When the Workout Hasn’t Worked (PDF-452kb)
When The Workout Hasn’t Worked Authors: Lynn A. Soukup, Susan Ormand Berry
Finance partner Lynn Soukup and finance associate Susan Berry, co-authored this article, which originally appeared in Institutional Investor’s Real Estate Finance & Investment, May 15, 2009.
When a mortgage or mezzanine lender has concluded that a loan modification or workout won’t resolve a problem loan or the lender is a loan to own market participant, the focus turns to remedies against the collateral. Where the collateral consists of a mix of real and personal property, such as a hotel, apartment, office building or industrial facility or exclusively personal property, including a real estate mezzanine loan secured by a limited liability company or partnership interests, non-real estate law will be a consideration.
Most real estate-secured loans will include some personal property in the collateral. The most obvious case is a hotel, where the personal property—such as franchise rights, furniture, restaurant equipment, dishes, sheets and towels—are essential components of the value of and ability to operate the real estate. It is unlikely that a purchaser will close a sale without some or all of these assets.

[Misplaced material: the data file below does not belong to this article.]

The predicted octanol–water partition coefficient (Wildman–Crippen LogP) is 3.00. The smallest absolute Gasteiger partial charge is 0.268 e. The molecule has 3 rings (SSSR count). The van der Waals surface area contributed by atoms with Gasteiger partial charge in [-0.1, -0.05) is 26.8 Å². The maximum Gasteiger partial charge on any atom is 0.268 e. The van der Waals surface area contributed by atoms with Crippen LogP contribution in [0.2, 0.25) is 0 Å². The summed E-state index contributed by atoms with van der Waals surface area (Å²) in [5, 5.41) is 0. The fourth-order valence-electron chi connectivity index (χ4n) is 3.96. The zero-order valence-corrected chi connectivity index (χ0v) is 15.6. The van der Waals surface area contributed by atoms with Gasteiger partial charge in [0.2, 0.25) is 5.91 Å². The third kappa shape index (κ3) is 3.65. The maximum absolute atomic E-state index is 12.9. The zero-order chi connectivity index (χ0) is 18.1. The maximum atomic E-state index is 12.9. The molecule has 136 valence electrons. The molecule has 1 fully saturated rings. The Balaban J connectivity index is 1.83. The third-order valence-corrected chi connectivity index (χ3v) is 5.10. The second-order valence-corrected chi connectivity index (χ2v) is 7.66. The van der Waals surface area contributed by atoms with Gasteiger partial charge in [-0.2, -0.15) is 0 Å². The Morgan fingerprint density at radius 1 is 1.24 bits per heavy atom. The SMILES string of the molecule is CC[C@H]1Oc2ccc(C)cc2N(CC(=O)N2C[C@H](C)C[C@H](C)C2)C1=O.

Other real estate loans also may include necessary or valuable personal property, such as security, HVAC and other building systems, equipment and contracts necessary for operation of the building and provision of tenant services, at least in the short term. Real estate mezzanine loans, of course, are secured entirely by personal property.
Because only a small minority of real estate-related loans have no personal property in the collateral, personal property and its impact on how to proceed needs to be evaluated from both a business and a legal perspective.
In foreclosing on a mixed real and personal property collateral loan, the first issue to evaluate is whether the collateral is to be sold as a whole or whether some or all of the personal property is to be sold separately. This will, in turn, require evaluation of state real property foreclosure laws (which may be used for sales of mixed real and personal property collateral), as well as whether any rights will be lost if multiple remedies are pursued.
For example, California’s one form of action rule applies to loans secured by real property and requires lenders to look first to their collateral before pursuing any other actions against the borrower, limits their rights to obtain deficiency judgments and imposes harsh penalties such as loss of lien rights if the rule is violated. State real estate foreclosure statutes vary, often imposing specific notice and advertising requirements before a sale can be concluded by the lender and sometimes allowing sales to be challenged if procedures are not strictly followed.
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